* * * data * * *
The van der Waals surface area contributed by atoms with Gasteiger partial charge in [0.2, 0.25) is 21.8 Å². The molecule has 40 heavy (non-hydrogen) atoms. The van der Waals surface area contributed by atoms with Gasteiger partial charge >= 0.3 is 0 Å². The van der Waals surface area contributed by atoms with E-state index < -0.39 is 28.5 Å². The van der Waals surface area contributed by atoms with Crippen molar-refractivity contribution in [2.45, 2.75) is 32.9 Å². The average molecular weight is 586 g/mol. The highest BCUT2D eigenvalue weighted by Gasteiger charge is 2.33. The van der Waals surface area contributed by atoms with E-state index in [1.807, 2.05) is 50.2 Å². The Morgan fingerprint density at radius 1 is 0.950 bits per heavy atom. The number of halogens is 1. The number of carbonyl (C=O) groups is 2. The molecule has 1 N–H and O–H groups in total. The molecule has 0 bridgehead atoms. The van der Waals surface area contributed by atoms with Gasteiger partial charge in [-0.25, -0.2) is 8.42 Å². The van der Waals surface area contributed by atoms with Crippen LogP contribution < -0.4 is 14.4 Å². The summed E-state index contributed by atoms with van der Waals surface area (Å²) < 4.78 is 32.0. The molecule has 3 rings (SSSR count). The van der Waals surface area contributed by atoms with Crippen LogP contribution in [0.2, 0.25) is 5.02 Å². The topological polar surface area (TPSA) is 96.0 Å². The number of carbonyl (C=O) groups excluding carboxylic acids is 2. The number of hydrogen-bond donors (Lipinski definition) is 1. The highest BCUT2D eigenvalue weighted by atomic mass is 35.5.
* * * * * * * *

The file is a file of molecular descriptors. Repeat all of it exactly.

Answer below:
The van der Waals surface area contributed by atoms with Gasteiger partial charge in [0.2, 0.25) is 21.8 Å². The molecule has 40 heavy (non-hydrogen) atoms. The van der Waals surface area contributed by atoms with Gasteiger partial charge >= 0.3 is 0 Å². The van der Waals surface area contributed by atoms with E-state index < -0.39 is 28.5 Å². The van der Waals surface area contributed by atoms with Crippen molar-refractivity contribution in [2.45, 2.75) is 32.9 Å². The average molecular weight is 586 g/mol. The highest BCUT2D eigenvalue weighted by Gasteiger charge is 2.33. The van der Waals surface area contributed by atoms with E-state index in [1.807, 2.05) is 50.2 Å². The Morgan fingerprint density at radius 1 is 0.950 bits per heavy atom. The number of halogens is 1. The number of carbonyl (C=O) groups is 2. The molecule has 1 N–H and O–H groups in total. The molecule has 0 bridgehead atoms. The van der Waals surface area contributed by atoms with Gasteiger partial charge in [-0.25, -0.2) is 8.42 Å². The van der Waals surface area contributed by atoms with Crippen LogP contribution < -0.4 is 14.4 Å². The summed E-state index contributed by atoms with van der Waals surface area (Å²) < 4.78 is 32.0. The molecule has 3 rings (SSSR count). The van der Waals surface area contributed by atoms with Crippen LogP contribution in [0.2, 0.25) is 5.02 Å². The topological polar surface area (TPSA) is 96.0 Å². The number of carbonyl (C=O) groups excluding carboxylic acids is 2. The number of hydrogen-bond donors (Lipinski definition) is 1. The highest BCUT2D eigenvalue weighted by atomic mass is 35.5.